This July, the Wisconsin Supreme Court held that recordings against the defendant was constitutional because the defendant’s cellmate had not acted as a government agent in making the recordings. State v. Arrington, 2022 WI 53 (July 1, 2022), https://www.wicourts.gov/sc/opinion/DisplayDocument.pdf?content=pdf&seqNo=540596 If the facts of this case accurately reflected that holding, I would have no complaint. Unfortunately, the court choose to omit a glaring fact in its decision.
The prosecution’s critical evidence to refute the defendant’s self defense claim to the homicide charge several recordings made by Miller, the defendant’s jail cellmate. Miller testified that Arrington hold him that when he saw the first person, all he could think about was the stabbing and “just got to shooting.” Miller also testified that Arrington said that one of his bullets hit the decedent because the first person jumped out of the way when he began shooting.
The Arrington court began with a truism: that federal courts interpreting U.S. Supreme Court case law have concluded that the admission of jailhouse statements to informants violate a defendant’s Sixth Amendment right to counsel only where 1) the statements were deliberately elicited by the information and 2) were made to a government agent.
Miller had not been acting as a government agent because he had no agreement with the government to record Arrington. The court based that conclusion on the following:
- Miller unilaterally approached detectives about recording Arrington;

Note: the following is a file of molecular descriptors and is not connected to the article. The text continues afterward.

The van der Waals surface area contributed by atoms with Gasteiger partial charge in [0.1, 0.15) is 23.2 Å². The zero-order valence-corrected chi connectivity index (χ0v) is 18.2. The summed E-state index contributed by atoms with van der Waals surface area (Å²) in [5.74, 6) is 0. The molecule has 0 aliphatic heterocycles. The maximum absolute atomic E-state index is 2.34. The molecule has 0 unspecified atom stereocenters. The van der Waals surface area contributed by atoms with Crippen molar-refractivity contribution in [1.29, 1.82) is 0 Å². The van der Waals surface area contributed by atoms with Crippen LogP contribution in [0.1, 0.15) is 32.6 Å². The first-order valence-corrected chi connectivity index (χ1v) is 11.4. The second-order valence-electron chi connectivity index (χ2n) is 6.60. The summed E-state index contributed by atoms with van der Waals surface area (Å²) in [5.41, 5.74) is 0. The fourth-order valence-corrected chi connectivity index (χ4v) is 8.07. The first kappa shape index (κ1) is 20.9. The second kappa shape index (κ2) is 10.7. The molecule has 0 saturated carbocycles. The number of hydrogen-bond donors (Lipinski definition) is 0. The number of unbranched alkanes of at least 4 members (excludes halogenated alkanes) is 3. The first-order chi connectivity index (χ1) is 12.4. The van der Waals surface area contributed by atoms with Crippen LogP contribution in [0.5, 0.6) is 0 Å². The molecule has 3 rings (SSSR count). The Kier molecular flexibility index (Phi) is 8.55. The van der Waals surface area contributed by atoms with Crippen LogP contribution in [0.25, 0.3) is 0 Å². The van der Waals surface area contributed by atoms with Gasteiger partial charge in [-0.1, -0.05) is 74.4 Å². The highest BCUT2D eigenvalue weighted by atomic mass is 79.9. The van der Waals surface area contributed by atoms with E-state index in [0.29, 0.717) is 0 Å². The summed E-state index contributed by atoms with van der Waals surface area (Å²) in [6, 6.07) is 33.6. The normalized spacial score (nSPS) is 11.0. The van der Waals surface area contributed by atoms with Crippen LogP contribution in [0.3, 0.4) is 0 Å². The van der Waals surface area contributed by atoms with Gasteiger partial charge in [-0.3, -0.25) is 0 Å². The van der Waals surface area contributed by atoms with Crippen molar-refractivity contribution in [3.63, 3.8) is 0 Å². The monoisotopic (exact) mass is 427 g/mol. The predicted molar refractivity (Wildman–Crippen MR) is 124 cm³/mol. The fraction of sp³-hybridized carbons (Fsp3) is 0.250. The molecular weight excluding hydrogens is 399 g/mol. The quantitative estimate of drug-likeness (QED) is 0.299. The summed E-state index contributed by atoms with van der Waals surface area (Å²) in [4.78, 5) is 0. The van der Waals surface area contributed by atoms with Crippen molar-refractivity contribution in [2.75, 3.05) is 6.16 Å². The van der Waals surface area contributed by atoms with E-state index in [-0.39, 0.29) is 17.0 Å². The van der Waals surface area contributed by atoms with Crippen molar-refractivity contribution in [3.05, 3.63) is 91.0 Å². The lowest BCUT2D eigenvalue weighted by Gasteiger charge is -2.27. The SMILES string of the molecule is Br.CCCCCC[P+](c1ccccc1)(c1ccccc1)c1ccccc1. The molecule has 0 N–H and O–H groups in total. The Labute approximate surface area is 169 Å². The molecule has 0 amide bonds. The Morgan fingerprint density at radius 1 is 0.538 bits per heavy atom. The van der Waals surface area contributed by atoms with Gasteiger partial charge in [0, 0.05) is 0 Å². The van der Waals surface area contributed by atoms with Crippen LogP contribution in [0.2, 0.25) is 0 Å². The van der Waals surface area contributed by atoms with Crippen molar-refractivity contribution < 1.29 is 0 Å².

- Detectives told Miller that he could record Arrington if he wanted to, rather than directing him to do so;
- The detectives didn’t pay Miller or promise him payment if he recorded Arrington; and
- A previous agreement between the detectives and Miller to record another inmate had nothing to do with Arrington;
“Here, the detectives did not direct or control Miller’s questioning of Arrington….Furthermore, when Miller did choose to record, he was in control of what was recorded … The detectives could not listen into the conversations in real-time. They did not control Miller’s recording or questioning.”
However, there was one fact not taken into account by the court in this reasoning. As stated by the court itself, the recording device Miller used was supplied by law enforcement. When law enforcement furnishes the very means to record evidence, it is beyond incredible to say law enforcement did not control the recording.
Control the means to make the recording is controlling the recording. Quite simply, the court should have recognized that without law enforcement involvement the recording could not have been made. They controlled whether the recording could be made at all. In so doing, law enforcement was involved in obtaining the statement. By disregarding this fact, the court has invited the police to subvert a defendant’s Sixth Amendment rights by furnishing the tool to end run constitutional requirements. See, The Bad-Apple Myth of Policing: Violence perpetrated by cops doesn’t simply boil down to individual bad actors—it’s also a systemic, judicial failing, https://www.theatlantic.com/politics/archive/2019/08/how-courts-judge-police-use-force/594832/